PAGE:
WLAN status update

Andy Green andy at openmoko.com
Mon Jan 12 17:00:13 CET 2009

Hash: SHA1

Somebody in the thread at some point said:
| On Monday 12 January 2009 10:09:56 Andy Green wrote:
|> | - in the discussion on linux-wireless, Michael Buesch also mentioned
|> |   that rfkill is expected to act "immediately".
|> Yeah I take it to mean when you return from the rfkill action, the
|> stopping of RF TX is done already.  That sounds doable?
| Well, that would be ideal.
| I think it wouldn't be that much of a problem if it takes another 10ms
| My main idea just was that rfkill should _not_ trigger _sending_ of
the pending
| packets in the queue. Instead it should just drop the queue.

Yes only SDIO packets would be triggered by rfkill in this scheme to be
sent to set state in the controlling firmware, not network packets on
the RF.  AIUI if we tell it to go into sleep like mode it won't play
ball as a network device until told to wake up.

| Btw, as we're talking about firmware, I'm wondering if there's some
binary firmware
| (update?) blob available for download somewhere. Or if it's possible
to read the
| firmware code from the PROM.

No, it's a less than happy-making situation there are no updates and no
redistributable Linux firmware update tool.

| It seems possible to read the device RAM in the boot stage and that
also seems to work
| fine. But I didn't see a way to read the PROM. I didn't even find a
way to write the PROM
| actually. Except this runtime patching thing. So I was wondering if
that runtime patching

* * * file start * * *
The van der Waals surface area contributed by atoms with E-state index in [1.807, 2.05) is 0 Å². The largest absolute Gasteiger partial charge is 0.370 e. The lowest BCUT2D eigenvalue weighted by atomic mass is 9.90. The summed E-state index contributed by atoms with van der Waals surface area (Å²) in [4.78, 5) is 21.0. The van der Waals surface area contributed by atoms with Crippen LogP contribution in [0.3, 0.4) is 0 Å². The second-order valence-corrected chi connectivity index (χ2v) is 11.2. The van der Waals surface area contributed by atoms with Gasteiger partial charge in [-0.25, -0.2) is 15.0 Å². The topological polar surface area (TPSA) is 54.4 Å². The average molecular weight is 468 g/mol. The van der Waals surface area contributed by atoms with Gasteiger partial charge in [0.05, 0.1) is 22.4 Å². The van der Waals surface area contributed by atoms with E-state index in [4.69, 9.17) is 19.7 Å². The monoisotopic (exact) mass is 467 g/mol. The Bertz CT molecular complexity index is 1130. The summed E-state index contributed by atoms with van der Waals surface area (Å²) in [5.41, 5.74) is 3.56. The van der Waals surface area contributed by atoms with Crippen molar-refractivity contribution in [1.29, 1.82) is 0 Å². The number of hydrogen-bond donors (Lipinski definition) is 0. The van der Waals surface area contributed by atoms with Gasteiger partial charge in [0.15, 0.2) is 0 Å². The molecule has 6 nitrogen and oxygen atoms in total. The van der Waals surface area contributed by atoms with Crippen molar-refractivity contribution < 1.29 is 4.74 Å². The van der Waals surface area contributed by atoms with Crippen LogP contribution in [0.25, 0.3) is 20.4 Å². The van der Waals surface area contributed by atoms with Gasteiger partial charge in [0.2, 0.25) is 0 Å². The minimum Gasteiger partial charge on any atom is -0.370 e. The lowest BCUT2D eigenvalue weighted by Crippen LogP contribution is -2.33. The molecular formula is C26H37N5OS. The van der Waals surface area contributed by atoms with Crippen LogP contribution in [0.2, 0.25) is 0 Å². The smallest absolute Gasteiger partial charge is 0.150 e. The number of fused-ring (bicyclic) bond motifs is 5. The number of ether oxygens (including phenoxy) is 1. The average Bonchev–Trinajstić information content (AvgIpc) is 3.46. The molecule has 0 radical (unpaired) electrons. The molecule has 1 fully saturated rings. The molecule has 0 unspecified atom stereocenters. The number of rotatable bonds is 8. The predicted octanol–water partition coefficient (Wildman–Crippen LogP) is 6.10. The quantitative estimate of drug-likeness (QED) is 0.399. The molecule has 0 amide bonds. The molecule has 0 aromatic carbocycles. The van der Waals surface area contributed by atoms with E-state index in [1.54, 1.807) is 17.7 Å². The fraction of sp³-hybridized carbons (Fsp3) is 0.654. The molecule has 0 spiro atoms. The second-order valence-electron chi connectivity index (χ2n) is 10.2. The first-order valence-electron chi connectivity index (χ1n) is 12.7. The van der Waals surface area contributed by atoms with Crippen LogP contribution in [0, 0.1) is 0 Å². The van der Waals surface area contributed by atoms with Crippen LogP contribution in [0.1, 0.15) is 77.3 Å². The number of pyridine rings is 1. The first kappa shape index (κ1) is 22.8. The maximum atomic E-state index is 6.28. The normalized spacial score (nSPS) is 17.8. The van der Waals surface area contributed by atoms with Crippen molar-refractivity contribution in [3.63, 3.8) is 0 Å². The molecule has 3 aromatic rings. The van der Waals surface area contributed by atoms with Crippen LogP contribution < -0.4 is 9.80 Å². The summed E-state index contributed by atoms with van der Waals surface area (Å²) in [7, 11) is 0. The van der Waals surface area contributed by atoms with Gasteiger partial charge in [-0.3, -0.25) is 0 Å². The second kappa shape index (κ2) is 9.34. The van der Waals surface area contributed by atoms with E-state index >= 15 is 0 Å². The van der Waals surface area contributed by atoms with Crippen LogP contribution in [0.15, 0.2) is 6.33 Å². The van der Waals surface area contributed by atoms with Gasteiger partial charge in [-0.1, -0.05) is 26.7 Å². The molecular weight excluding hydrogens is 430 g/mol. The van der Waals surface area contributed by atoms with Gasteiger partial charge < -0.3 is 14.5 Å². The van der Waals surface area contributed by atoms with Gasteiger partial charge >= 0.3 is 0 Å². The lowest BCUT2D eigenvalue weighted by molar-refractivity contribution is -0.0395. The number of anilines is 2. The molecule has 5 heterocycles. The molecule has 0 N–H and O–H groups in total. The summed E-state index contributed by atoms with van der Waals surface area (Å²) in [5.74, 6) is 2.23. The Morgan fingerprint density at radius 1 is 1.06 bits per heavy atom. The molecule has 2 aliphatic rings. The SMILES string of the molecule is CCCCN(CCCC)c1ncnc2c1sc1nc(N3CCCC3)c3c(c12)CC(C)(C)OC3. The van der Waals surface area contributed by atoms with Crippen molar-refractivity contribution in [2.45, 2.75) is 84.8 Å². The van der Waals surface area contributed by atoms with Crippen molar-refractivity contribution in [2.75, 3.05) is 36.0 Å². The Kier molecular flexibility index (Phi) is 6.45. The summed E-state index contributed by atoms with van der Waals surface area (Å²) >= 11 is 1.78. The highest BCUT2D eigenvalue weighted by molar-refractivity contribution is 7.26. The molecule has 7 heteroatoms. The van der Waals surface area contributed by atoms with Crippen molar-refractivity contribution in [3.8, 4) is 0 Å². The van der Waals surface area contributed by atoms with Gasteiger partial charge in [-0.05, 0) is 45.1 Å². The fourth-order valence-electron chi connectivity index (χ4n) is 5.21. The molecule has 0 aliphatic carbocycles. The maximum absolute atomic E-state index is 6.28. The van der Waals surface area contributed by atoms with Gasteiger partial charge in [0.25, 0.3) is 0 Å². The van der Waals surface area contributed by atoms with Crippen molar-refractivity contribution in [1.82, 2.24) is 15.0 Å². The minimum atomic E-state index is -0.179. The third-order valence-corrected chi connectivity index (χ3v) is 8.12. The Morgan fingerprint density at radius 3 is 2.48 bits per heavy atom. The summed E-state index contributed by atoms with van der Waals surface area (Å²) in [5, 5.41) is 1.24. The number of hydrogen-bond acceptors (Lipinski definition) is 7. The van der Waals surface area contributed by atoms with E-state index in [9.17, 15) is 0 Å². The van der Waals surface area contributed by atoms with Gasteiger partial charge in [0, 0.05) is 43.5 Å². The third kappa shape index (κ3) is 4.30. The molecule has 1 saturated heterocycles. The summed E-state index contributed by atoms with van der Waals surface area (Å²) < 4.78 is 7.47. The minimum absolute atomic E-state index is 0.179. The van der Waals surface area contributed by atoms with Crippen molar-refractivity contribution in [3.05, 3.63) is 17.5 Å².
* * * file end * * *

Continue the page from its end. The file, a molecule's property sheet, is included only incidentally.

| stuff can be used to read the ROM step by step (into RAM).
| Does somebody have some information on the CPU and/or instruction set
used in the wireless device?

I don't have anything.

|> Well killing TX kills association, kills any connectivity lying around,
|> etc.  It inherently affects everything on top of the network interface.
|> ~ I think maybe we can just do it and the sky won't fall?
| rfkill is expected to kill the radio without terminating any MAC
| The AP/Authenticator/Supplicant will take care of cleaning up dead

Right, but I mean the direct implication of (only) killing TX is that
association state and the other network layer states change too.  So I
don't think we need to sweat possibility of rfkill changing state like
essid when it has definitely trashed the association and all that will
need to be set up again from scratch.  If it does turn out to be
objectionable, we can reload old essid from just before we rfkilled it
when we un-rfkill it.

- -Andy
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